We got a refresher lesson in civics recently, one we hope will stick in our memories for many years. North Carolina, following the example of other states, was set to pass a law in the name of religious freedom, but civic groups and corporate America found it distasteful and discriminatory and raised their voices in strong protest. Elected officials got the message and are backing down.
Steve Logan, former East Carolina University head football coach, recently remarked that things don’t usually turn out well for head coaches. The same is often true for anyone who serves “at the pleasure” of someone or some group. UNC President Tom Ross is the latest example.
No matter how good the crystal ball, it is impossible to predict what will happen in 2015. Perhaps it will be easier to identify the people likely to either make or respond to North Carolina news events.
Gov. Pat McCrory and others are advocating the restoration of the historic preservation tax credit. They raise the larger question of how North Carolina can have tax reform (that supposedly closes loopholes) while allowing loopholes?
If anyone you love is mentally ill, God help you, because the odds of getting adequate help elsewhere are about as good as winning the lottery. I speak from experience. My brother is bi-polar.
The headlines sounded great. 56 percent of our students passed their end-of-grade tests, compared to just 44 percent last year. A more thorough reading reveals the 11-point gain was a result of educators relaxing the scoring scale, making the tests easier to pass. It left us questioning whether we will ever know how well our students are performing.
Exhausted legislators finally saw the closing gavel and heard the fat lady sing the “sine die,” followed quickly by the Hallelujah chorus striking up the perennial tune, “There has to be a better way to run a state.”
They call this time of year the “dog days” of summer, long days filled with heat and humidity. When our legislature is still in session lawmakers get dog-tired, resulting in a lot of barking due to short tempers.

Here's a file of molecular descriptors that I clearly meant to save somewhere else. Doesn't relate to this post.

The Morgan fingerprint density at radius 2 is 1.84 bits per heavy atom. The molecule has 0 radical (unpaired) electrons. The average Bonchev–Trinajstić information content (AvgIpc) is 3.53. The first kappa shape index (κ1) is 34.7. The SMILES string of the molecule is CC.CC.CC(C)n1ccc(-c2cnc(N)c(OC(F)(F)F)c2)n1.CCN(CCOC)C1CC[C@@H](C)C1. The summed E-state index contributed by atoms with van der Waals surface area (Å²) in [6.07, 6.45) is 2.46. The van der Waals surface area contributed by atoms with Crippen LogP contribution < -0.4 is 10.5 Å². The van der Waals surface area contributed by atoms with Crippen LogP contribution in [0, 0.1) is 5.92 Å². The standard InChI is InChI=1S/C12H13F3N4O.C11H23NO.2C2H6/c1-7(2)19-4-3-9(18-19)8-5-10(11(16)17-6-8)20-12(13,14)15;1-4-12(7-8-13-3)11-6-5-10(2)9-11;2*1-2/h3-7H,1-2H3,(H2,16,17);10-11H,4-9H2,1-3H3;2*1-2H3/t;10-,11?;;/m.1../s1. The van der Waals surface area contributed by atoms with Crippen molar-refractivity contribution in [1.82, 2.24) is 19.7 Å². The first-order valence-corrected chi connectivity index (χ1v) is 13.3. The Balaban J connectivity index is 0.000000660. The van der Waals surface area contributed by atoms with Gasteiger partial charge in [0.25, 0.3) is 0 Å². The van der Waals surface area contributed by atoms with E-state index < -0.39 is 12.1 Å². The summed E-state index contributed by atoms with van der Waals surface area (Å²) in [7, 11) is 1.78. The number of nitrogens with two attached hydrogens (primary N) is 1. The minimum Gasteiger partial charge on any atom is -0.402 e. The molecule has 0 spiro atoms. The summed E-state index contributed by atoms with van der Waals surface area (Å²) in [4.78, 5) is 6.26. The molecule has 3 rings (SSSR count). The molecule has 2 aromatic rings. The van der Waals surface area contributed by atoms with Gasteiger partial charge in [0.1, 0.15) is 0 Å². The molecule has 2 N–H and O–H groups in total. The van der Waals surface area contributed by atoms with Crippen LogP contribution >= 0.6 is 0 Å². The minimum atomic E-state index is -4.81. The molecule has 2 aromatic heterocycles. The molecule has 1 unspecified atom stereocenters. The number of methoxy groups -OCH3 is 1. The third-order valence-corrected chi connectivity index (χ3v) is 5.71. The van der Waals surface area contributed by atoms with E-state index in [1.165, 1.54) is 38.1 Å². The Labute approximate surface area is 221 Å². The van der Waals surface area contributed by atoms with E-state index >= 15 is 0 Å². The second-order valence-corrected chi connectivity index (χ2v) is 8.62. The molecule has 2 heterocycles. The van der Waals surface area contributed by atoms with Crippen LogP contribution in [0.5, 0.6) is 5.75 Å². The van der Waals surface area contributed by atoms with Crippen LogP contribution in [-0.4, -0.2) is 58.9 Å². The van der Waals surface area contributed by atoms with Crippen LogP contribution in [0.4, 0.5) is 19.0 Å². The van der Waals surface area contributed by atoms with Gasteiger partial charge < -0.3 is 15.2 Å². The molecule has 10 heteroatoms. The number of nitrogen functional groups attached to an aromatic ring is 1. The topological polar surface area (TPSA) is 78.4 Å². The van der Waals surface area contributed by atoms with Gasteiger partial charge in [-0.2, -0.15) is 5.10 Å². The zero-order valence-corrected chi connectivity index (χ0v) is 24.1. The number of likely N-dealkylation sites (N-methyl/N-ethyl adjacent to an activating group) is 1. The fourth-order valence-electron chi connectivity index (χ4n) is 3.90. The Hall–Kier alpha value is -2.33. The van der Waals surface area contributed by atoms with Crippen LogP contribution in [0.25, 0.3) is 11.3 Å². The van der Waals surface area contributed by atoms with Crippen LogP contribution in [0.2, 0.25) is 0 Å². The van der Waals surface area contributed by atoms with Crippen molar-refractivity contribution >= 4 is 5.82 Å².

Gov. Pat McCrory’s admonition for people not to put on their “stupid hat” during Hurricane Arthur was easily understood, timely and right on target. It started us thinking where else we might be wearing “stupid hats.”
State Sen. Jerry Tillman says getting accurate Medicaid budget numbers is like trying to nail Jell-O to a tree. His statement, both accurate and amusing, doesn’t reflect last week’s entertainment in Raleigh.
It was late in the game. The House was at bat to take its cut at the state budget. The State Senate team had thrown them a wicked curveball. Did the House have the skill and the moxie to respond in this modern-day “Casey-at-the-bat” scenario?
Memorial Day is the time for remembrances but unless you were around at the time or a student of history you will neither remember nor know one of North Carolina’s best kept and most fascinating military secrets: the story of Camp Davis, built practically overnight in the woods of Onslow County, then almost as quickly abandoned and dismantled.
More than perhaps any other public facility, the Legislative Building and Capitol are symbols of our government at work. While everyone owns them, no person or group has permanent rights to them. Following last year’s demonstrations and arrests a group of 10 lawmakers hastily revised rules for the Legislative Building, sometimes dubbed “The People’s House,” but their actions neither satisfied nor did much to clarify the use of this most public building.
At the beginning of every legislative session it is good to take stock of where North Carolina is and where it is headed. No doubt legislative leadership will point with pride to their 2013 legislative accomplishments but before taking a victory lap perhaps they need to consider the bigger picture.
I don’t blame Thom Tillis for refusing to attend one of the three televised GOP Senate primary debates. The only mystery is why he (or any candidate) is bothering with any of them.